I don’t really know what this notebook means to my daughter. She only knows or remembers some of the people we talk to her about. But to me, it is one of the most special gifts she will ever receive. Each year when we gather around the book of letters, we laugh and we remember. Each year we get to learn a bit of someone else’s faith story. Those who contributed took the time to reflect a little about their own faith and what it means to welcome a child into the church family. In their letters, people shared with our daughter their adult faith. The fact that she doesn’t know some of these folks reminds us of the universal nature of the baptismal vows we make. And every time she opens the book, my daughter is reminded that there has never been a time when she hasn’t been part of a faith community, that there are people other than her parents who love her, and that she is a child of God.


Vickie Caro Dieth is a Director of Christian Education and ruling elder at Christ Presbyterian Church in sunny Tallahassee, FL. Her doctoral work at Columbia Theological Seminary addressed teaching emotional intelligence as a tool for faithful discipleship. She is married to Rev. Danny Dieth and they have two daughters, Hannah and Abby.  

Why We Should Pay Attention to Brain Research

Each month, we post a series of blogs around a common topic. This month, Sarang Kang and Lynn Turnage are curating a blog series on faith formation. We’ll hear from various people who are involved in faith formation personally, professionally, and perseveringly. How has your faith been formed? How has your faith formed you? We invite you to join the conversation on Facebook and Twitter!

This post was originally shared on the Association of Presbyterian Church Educators blog.

by Holly Inglis

Why should the church pay attention to brain research? With everything else happening in and around us, why should we attempt to understand and apply scientific research about the brain? What difference would it, could it make? Consider these scenarios:

  • Catherine, age 10, has attended Vacation Bible School for as long as she can remember. She tells her mother that she learns more at VBS than she does at Sunday School. Why?
  • The youth group has just returned from their mission trip to help rebuild homes in a part of the US recovering from a natural disaster. During their presentation in worship, several youth tell how this experience was transformative and made them feel closer to God. Why?
  • A worship service last summer focused on all the mission and service ministries of the church. But more than just talking about each of those ministries, individuals from the congregation were visibly present at the front of the sanctuary engaged in the ministry. There was bike repair happening, communion being prepared, small flower arrangements created from the Sunday morning arrangements in the Sanctuary to be delivered to homebound members. Months after this worship service, many people continue to comment that it was one of the most meaningful services they can remember. Why?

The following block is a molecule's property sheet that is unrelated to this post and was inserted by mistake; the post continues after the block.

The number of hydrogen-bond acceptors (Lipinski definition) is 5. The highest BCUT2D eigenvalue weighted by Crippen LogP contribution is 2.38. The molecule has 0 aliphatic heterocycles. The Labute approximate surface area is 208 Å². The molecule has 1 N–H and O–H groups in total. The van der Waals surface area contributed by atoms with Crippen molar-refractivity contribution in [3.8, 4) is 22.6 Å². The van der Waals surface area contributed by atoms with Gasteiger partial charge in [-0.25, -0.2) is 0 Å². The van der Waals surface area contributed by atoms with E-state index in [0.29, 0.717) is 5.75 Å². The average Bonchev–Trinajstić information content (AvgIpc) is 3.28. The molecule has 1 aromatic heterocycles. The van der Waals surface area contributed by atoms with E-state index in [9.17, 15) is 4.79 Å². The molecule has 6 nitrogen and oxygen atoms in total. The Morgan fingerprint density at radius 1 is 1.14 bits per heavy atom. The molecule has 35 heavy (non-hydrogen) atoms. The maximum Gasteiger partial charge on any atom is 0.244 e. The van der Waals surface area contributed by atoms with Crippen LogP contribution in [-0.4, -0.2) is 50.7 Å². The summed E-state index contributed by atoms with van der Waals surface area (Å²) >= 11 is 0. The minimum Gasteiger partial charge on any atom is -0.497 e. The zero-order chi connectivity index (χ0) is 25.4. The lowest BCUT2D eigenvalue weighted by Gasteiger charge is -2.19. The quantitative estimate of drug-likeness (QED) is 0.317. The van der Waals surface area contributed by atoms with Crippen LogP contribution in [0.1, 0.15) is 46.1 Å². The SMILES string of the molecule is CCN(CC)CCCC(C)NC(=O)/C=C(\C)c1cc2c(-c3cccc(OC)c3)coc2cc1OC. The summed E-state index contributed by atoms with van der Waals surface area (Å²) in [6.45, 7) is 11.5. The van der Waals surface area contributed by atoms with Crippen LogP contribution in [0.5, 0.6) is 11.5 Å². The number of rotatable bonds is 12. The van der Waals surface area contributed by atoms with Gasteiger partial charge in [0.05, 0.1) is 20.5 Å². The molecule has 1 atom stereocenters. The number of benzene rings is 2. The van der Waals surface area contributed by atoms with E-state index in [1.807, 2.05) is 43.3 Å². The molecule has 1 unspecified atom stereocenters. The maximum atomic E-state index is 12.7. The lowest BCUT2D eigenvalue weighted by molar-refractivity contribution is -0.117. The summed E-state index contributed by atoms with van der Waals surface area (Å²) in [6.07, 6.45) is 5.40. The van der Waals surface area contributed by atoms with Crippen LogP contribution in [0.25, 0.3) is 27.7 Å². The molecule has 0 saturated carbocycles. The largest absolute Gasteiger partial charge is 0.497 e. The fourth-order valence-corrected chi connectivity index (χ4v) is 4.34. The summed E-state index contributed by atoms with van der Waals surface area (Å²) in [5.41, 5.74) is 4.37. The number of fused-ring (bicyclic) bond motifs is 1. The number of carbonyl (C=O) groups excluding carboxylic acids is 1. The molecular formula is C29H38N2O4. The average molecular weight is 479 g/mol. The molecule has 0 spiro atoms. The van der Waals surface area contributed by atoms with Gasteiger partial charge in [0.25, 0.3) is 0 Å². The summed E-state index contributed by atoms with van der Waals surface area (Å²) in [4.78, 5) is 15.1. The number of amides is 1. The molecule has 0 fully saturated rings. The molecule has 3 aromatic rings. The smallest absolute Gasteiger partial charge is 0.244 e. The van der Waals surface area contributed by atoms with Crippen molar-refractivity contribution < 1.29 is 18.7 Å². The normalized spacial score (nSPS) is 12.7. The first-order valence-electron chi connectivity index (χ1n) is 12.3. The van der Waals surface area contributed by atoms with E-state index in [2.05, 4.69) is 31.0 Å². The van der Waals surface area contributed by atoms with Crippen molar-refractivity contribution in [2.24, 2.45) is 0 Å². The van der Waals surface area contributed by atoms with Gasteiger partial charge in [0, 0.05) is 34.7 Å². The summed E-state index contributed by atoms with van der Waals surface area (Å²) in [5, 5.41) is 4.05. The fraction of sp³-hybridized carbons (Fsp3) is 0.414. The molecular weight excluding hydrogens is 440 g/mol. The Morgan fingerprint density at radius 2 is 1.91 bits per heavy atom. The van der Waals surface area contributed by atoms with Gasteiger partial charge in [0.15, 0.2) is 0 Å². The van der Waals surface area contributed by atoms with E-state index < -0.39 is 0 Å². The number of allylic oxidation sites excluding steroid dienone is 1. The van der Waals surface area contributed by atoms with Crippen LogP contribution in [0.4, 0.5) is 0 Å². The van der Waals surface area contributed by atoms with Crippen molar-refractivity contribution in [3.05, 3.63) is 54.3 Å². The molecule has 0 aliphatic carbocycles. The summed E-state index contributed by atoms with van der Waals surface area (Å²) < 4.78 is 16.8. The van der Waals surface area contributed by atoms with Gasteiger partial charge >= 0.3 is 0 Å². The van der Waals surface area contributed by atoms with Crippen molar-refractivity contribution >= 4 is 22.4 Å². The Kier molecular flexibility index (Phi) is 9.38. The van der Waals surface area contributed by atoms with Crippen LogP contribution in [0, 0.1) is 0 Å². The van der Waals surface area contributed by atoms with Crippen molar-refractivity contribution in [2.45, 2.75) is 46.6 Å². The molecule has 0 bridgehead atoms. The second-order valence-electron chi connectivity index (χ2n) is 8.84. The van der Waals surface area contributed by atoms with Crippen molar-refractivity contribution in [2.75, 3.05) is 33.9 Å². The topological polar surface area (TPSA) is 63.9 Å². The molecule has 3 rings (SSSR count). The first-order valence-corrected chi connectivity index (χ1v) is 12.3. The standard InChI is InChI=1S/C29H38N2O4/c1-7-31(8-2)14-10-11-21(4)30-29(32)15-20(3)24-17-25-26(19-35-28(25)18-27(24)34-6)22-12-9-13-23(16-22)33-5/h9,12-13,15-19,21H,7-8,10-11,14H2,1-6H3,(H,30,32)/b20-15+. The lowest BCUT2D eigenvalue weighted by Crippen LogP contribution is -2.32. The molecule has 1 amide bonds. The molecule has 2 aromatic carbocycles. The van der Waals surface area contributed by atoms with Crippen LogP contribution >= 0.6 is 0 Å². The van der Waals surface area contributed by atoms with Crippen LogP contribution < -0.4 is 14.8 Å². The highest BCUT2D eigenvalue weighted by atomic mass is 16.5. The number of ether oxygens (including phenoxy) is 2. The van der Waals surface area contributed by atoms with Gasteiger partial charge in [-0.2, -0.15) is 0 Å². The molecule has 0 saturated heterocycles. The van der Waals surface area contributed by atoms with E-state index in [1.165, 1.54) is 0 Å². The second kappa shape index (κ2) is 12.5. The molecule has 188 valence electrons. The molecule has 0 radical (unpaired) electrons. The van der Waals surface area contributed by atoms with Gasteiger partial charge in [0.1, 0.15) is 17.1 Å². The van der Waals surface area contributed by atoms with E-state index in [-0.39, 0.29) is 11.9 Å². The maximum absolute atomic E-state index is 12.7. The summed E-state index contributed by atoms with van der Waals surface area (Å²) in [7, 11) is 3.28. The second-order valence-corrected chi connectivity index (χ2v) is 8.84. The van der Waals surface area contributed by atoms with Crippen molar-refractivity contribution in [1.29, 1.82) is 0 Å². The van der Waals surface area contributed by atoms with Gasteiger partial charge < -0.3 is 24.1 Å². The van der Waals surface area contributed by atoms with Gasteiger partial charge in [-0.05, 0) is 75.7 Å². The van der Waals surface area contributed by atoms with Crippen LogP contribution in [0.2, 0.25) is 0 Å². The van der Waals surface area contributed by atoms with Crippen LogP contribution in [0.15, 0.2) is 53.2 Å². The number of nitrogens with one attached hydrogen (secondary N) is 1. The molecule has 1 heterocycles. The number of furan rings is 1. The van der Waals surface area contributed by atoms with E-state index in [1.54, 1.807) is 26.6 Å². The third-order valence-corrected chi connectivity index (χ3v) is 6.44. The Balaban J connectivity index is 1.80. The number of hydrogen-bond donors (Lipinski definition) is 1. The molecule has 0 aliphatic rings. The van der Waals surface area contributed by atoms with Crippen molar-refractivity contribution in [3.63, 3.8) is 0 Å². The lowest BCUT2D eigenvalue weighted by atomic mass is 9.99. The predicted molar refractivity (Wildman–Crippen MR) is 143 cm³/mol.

• This year’s stewardship campaign was more successful than any in recent years. The stewardship committee was puzzled because everything was the same as usual: pledge cards, sermon series, personal phone calls. The only difference were the “moments for generosity” that were shared right before the offering was received each week. Individuals from the congregation told personal stories of ordinary acts of generosity that had great impact on their lives and on their faith. Many of those stories were quite touching. Could this have made the difference?

We want to believe that what we do in the church and in our various ministries make a difference and have a lasting impact on students. The greatest impact we can have is not merely by imparting wisdom or knowledge but by gaining a better understanding of how learning occurs and how learning can be reinforced and become part of the long-term memory of individuals, impacting not only their thinking and reflection in the current setting, but their actions and behavior in settings beyond the walls of the church. If we become more aware of the way our brains learn and remember and if we are able to make some shifts in what we teach and how we teach, we may have a greater likelihood of being agents of transformation for those who participate in our ministries.

Let’s look at the answers to the questions posed in the scenarios above as a way to understand some of the implications of brain research for the church.

  • Why does Catherine learn more at VBS than she does in Sunday School? Brain research indicates that repetition is important to learning and the formation of long-term memory. Most traditional Vacation Bible School experiences meet daily for several days and for several hours at one time. Songs are repeated, often with associated movements. Themes are repeated and reinforced through Bible stories, crafts, games and even snacks. Several senses are engaged intentionally and brain research indicates that the more senses we engage the greater the likelihood that the information will stick. The use of visual props and decorations enhance the excitement and experience for the participants and once again, brain science tells us that vision tops all our other senses and is a top priority for our brains.
  • Why are mission trips, retreats, and similar experiences so often transformative for the participants, particularly for our youth? Part of the answer may lie in the fact that the participants in these events are often physically moving, whether that is working on a job site, working on a challenge course, walking or hiking, or playing games. Exercise boots our brain power. Then there are the emotional connections that are made during these experiences. Emotion is the glue that makes memories stick. Regardless of whether the emotions we experience are positive or negative, our brains retain items of information that significantly engage one or more of our senses and evoke strong feelings.